Skip to main content
HOME   |   ABOUT   |   NEWS   |   TECH ARTICLES   |   AT THE TRACK   |   REVIEWS   |   VIDEOS   |   CONTACT ME

How-to install Axle Back on 2011-2014 Mustang V6, GT, Boss 302 & GT500

There are plenty of videos and write-ups online about how to install axle backs but I couldn't find any covering installation while the car is on ramps with little room. I don't know for sure if all the models are identical since I only have experience with the Boss 302 but I don't see why Ford would over complicate it and mount mufflers differently so I included all models in the title to make it easier to find when searching.

The first thing to keep in mind is safety. Disconnect negative battery terminal, ensure that the mufflers aren't too hot before you tackle this and wear safety glasses. I also feel more comfortable using ramps over jack and jack stands but if you use jack, make sure you secure the car on jack stands and not rely on the jack. I use Rhino ramps and so far, they haven't shown any sign of stress. I highly recommend them. If you use ramps, make sure that the tires are centered on the ramps.

Tools:

Drive extension bar
Drive extension bar with a swivel/hinged joint
Ratchet & socket set
Super grease
You might also need a flashlight to see exactly where some of the bolts are.


1 - Unbolt the rear muffler hanger mount. There are two bolts and they are tough to get to so you'll need the two extension bars to get to it and have the leverage.

2 - Unbolt the exhaust piping clamps. I had to give the pipe a couple of bangs with a hammer to get it loose due to rust. There is a small welded clip holding the clamp in place too. You may need to pry it up to allow the clamp to move loosely.

3 - Pull the stock muffler off the midpipe. This will take some moving of the mufflers back and forth to loosen. Spray some super grease on the front hangers to make them easier to slide.

4 - Once the the muffler is loose, there will be a lot more room to slide the muffler all the way back and out of the front mounts. If you have a Watt's link, you may need to unbolt the front hanger mounts like you did earlier with the rear. The driver's side has three bolts while the passenger side has two for some reason.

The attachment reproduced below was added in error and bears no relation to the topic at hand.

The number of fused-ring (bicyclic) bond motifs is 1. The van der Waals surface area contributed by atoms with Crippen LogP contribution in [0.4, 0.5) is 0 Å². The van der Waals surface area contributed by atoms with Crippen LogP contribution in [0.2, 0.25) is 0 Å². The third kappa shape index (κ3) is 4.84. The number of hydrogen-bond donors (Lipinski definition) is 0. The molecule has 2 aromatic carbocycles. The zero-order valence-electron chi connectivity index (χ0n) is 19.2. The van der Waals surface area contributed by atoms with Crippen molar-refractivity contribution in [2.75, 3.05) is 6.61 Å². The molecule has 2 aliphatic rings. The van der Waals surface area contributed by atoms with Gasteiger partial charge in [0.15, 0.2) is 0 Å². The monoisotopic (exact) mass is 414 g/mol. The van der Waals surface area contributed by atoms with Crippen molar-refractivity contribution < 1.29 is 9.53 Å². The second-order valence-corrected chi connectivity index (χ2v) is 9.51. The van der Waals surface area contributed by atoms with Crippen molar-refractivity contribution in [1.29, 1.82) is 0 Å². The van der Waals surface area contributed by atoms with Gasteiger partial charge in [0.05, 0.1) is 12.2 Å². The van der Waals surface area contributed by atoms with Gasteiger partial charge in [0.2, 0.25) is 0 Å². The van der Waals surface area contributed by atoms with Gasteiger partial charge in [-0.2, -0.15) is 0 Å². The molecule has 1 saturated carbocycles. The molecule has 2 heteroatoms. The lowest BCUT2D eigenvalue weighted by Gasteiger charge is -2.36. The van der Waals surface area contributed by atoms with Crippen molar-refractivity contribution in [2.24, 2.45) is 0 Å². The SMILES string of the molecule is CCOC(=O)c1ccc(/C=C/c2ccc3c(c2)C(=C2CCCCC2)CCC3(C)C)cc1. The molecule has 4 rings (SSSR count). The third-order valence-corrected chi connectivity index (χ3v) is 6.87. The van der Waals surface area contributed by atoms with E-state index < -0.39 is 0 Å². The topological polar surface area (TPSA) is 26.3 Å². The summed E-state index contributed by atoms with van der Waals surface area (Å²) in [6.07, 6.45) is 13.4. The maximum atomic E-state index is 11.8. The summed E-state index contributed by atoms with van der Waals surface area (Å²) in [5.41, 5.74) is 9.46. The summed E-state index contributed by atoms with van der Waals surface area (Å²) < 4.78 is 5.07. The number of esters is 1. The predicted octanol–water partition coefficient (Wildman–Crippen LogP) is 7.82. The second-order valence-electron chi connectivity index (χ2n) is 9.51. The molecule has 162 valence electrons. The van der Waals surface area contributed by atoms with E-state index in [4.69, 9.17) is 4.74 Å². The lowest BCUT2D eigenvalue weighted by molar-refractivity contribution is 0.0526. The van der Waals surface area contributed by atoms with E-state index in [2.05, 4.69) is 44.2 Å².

5 - Pull the rear hanger mount uninstalled in step 1 off the muffler. Grease helps a lot. If you uninstalled the front hanger mount in step 4, pull it off as well since it will be reused.

6 - Slide the front and rear hanger mounts on the new axle back mounts and the manufacturer supplied clamps on the exhaust pipe. If you didn't uninstall the front hanger mount in step 4, slide the rear hanger mount on the new axle back and then slide the front hangers in the hanger mounts while they are on the car.

7 - Install the rear hanger mount on the car first. I found this to be an easier way since you have a lot of flexibility to move the front facing side around to get it to fit on the midpipe. If you uninstalled the front hanger mount in step 4, leave it uninstalled for now. If you didn't, you may need to untighten the bolts a bit to give yourself more room to move the exhaust around to get it to fit.

8 - Once the axle backs and the midpipes are fit properly, get out from under the car and take a step back to look at the exhaust tips. You may need to fiddle around with the axle backs a bit to get them centered in the diffuser cut outs.

9 - Bolt the front hanger mount back in if they were uninstalled. Don't tighten until you recheck that the tips are still centered.

10 - Tighten the exhaust clamps to manufacturer's spec and reconnect the battery terminal.

11 - Start the car up and enjoy!


Comments







Does An Aftermarket Grille Really Increase Airflow?
I put a Saleen S281 grille to the test to answer that question.

Stock Suspension S197 Mustang With Square 305/30/19's
What you need to fit a proper size square tire setup.

How Limited Slip Diffs Make You Faster on Track
What you need to know about how they put power down and pros and cons.

Can Telemetry Explain Schumacher's Talent?
A comparison between Schumacher's and then team mate Herbert's data.






Cayman GT4 Track Review
The first Cayman with proper (911-challenging) power.

Is an EcoBoost Mustang any good on Track?
Two days at the track in a Mustang short 4 cylinders.